Have you decided that a heat-only boiler is the type for you? Take a look at our best heat-only boiler reviews.

System boilers

Sometimes known as 'closed vent' or 'sealed system' boilers, system boilers require a hot water cylinder. However, unlike conventional boilers, they don't require a cold water tank, and components that are external in a conventional boiler, such as pumps and valves, are built into the body of a system boiler.

A system boiler is the perfect choice if you think you'll need a heat-only boiler but don't want lots of external components.

Pros of system boilers

  • Good for larger homes - if you have multiple bathrooms with people frequently needing to use hot water at the same time, a system boiler will meet this demand.
  • Takes up less space then a regular boiler -  you don't need the space for a large cold water tank in the loft.

Cons of system boilers

  • Take up more space than a combi boiler - you still need space for a hot water cylinder.
  • Doesn't give hot water on demand - you have to wait for the water in the cylinder to heat up.
  • Temporarily run out of hot water - if lots of people are using the hot water, it's possible to run out and you'll have to wait for the hot water tank to refill.
  • Less efficient than combi boilers - as you will lose heat from the stored hot water in the hot water cylinder.

Have you decided a system boiler is for you? Head straight to our best system boiler reviews

Storage combi boilers

A less common system,  storage combi boilers work like a combination boiler, but have an internal hot water cylinder built into the boiler.

They are a good solution if you have a higher hot water demand but don't have the space for the separate hot water cylinder that a system or heat-only boiler requires. 

Pros of storage combi boilers

  • Benefits of a combi and system boiler in one - hot water on-demand, but the hot water cylinder means hot water can go to several outlets at the same time without the pressure dropping (like it would with a regular combi boiler).
  • Takes up less space than a system boiler - the hot water cylinder is built into the boiler body, rather than being separate like a system boiler.
  • Cheaper to install than a system or heat-only boiler - as everything is built in, the unit is typically cheaper and is less expensive to install.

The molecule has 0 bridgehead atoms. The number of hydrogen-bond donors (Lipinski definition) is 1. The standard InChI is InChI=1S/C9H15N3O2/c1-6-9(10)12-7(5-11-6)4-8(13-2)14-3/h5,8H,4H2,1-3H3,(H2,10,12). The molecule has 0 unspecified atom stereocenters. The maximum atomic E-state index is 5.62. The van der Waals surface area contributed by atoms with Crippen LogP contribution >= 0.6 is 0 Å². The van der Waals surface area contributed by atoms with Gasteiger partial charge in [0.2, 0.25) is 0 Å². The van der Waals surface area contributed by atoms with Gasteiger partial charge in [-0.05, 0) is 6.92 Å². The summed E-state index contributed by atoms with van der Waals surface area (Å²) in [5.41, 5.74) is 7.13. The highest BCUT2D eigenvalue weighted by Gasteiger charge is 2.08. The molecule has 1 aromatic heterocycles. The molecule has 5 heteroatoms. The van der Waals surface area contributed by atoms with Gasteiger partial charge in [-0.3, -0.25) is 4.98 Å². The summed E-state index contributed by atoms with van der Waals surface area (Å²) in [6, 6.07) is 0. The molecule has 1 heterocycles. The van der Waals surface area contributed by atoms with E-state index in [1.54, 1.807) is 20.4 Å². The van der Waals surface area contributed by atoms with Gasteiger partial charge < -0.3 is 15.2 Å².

• Solar thermal panel compatible - as it stores hot water, you can keep that water warm with solar thermal, which isn't possible with just a typical combi boiler.

Cons of storage combi boilers

  • Take up more space than a combi boiler - due to the hot water cylinder built into the boiler's body. 
  • System boilers can meet larger hot water demands - storage combi hot water tanks are typically sized between 40 and 200 litres, but some hot water tanks for system boilers can be 500 litres or more.  
  • Less choice - being a less common type of boiler, there are fewer storage combi systems to choose from.
  • Engineer knowledge - being a less common type of boiler, some engineers may be less familiar with a storage combi boiler, making it trickier to repair or service.

 Decided that having a storage combi boiler is right for you? Read our best storage combi boiler reviews.

What is a condensing boiler?

Parents and child holding tablet on sofa under a blanket

Condensing boilers are more efficient and 'greener' than older non-condensing boilers. They make the fuel you burn go further, meaning you'll produce fewer carbon emissions while reducing your heating bills. 

Replacing an old, less efficient, non-condensing boiler with a new, high-efficiency, condensing boiler could save you between £45 and £300 a year on your heating bill (Energy Saving Trust, 2021).

All types of boiler can be condensing boilers. Since 2007, except in exceptional circumstances, building regulations have stated that all new boilers installed in a domestic home should be high-efficiency condensing boilers.

So the chances are you already have one if you've had a new boiler installed since 2007.

How does a condensing boiler work?